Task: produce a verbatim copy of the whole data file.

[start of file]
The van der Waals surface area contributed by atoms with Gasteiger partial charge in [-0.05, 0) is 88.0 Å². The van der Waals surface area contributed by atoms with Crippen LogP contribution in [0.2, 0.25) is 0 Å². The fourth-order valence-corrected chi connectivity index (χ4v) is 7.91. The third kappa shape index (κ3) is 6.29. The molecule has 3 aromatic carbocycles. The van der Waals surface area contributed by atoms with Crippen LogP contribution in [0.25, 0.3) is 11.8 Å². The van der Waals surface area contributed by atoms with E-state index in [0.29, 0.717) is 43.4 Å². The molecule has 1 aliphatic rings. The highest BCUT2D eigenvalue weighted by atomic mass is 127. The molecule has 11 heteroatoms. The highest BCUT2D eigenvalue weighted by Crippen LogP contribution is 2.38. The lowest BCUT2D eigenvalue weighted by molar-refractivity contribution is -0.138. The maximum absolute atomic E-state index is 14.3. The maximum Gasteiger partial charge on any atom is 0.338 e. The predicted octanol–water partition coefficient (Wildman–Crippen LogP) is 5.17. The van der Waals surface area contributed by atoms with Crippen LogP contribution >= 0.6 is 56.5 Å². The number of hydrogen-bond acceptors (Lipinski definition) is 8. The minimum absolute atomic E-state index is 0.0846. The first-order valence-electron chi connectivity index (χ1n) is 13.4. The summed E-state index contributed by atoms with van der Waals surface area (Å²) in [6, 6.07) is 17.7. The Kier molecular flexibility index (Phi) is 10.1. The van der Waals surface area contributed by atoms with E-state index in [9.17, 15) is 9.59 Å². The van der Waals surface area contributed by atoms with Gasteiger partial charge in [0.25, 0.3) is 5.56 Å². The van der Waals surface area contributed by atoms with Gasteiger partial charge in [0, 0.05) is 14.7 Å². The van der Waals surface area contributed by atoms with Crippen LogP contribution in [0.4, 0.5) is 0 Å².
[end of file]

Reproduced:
The van der Waals surface area contributed by atoms with Gasteiger partial charge in [-0.05, 0) is 88.0 Å². The van der Waals surface area contributed by atoms with Crippen LogP contribution in [0.2, 0.25) is 0 Å². The fourth-order valence-corrected chi connectivity index (χ4v) is 7.91. The third kappa shape index (κ3) is 6.29. The molecule has 3 aromatic carbocycles. The van der Waals surface area contributed by atoms with Crippen LogP contribution in [0.25, 0.3) is 11.8 Å². The van der Waals surface area contributed by atoms with E-state index in [0.29, 0.717) is 43.4 Å². The molecule has 1 aliphatic rings. The highest BCUT2D eigenvalue weighted by atomic mass is 127. The molecule has 11 heteroatoms. The highest BCUT2D eigenvalue weighted by Crippen LogP contribution is 2.38. The lowest BCUT2D eigenvalue weighted by molar-refractivity contribution is -0.138. The maximum absolute atomic E-state index is 14.3. The maximum Gasteiger partial charge on any atom is 0.338 e. The predicted octanol–water partition coefficient (Wildman–Crippen LogP) is 5.17. The van der Waals surface area contributed by atoms with Crippen LogP contribution >= 0.6 is 56.5 Å². The number of hydrogen-bond acceptors (Lipinski definition) is 8. The minimum absolute atomic E-state index is 0.0846. The first-order valence-electron chi connectivity index (χ1n) is 13.4. The summed E-state index contributed by atoms with van der Waals surface area (Å²) in [6, 6.07) is 17.7. The Kier molecular flexibility index (Phi) is 10.1. The van der Waals surface area contributed by atoms with E-state index in [9.17, 15) is 9.59 Å². The van der Waals surface area contributed by atoms with Gasteiger partial charge in [0.25, 0.3) is 5.56 Å². The van der Waals surface area contributed by atoms with Gasteiger partial charge in [0, 0.05) is 14.7 Å². The van der Waals surface area contributed by atoms with Crippen LogP contribution in [0.4, 0.5) is 0 Å².